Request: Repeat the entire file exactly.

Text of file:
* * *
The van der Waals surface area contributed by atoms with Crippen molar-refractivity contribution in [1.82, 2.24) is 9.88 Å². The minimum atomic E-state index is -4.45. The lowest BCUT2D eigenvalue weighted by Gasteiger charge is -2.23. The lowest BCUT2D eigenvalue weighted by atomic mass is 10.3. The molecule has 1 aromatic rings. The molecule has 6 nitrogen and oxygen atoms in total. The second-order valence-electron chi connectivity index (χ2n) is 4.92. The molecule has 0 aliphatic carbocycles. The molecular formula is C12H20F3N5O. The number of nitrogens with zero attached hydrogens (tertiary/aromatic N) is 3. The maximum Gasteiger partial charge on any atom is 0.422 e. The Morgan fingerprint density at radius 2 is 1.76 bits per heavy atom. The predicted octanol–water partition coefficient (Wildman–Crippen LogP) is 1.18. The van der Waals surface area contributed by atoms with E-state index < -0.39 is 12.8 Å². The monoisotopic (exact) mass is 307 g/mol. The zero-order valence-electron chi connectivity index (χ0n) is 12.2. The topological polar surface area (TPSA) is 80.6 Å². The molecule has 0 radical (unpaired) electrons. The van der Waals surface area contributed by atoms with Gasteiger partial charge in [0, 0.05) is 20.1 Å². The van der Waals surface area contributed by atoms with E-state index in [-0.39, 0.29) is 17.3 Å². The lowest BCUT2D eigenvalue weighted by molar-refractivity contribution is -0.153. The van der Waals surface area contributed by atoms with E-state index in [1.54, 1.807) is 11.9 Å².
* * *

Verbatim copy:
The van der Waals surface area contributed by atoms with Crippen molar-refractivity contribution in [1.82, 2.24) is 9.88 Å². The minimum atomic E-state index is -4.45. The lowest BCUT2D eigenvalue weighted by Gasteiger charge is -2.23. The lowest BCUT2D eigenvalue weighted by atomic mass is 10.3. The molecule has 1 aromatic rings. The molecule has 6 nitrogen and oxygen atoms in total. The second-order valence-electron chi connectivity index (χ2n) is 4.92. The molecule has 0 aliphatic carbocycles. The molecular formula is C12H20F3N5O. The number of nitrogens with zero attached hydrogens (tertiary/aromatic N) is 3. The maximum Gasteiger partial charge on any atom is 0.422 e. The Morgan fingerprint density at radius 2 is 1.76 bits per heavy atom. The predicted octanol–water partition coefficient (Wildman–Crippen LogP) is 1.18. The van der Waals surface area contributed by atoms with E-state index < -0.39 is 12.8 Å². The monoisotopic (exact) mass is 307 g/mol. The zero-order valence-electron chi connectivity index (χ0n) is 12.2. The topological polar surface area (TPSA) is 80.6 Å². The molecule has 0 radical (unpaired) electrons. The van der Waals surface area contributed by atoms with Gasteiger partial charge in [0, 0.05) is 20.1 Å². The van der Waals surface area contributed by atoms with E-state index in [-0.39, 0.29) is 17.3 Å². The lowest BCUT2D eigenvalue weighted by molar-refractivity contribution is -0.153. The van der Waals surface area contributed by atoms with E-state index in [1.54, 1.807) is 11.9 Å².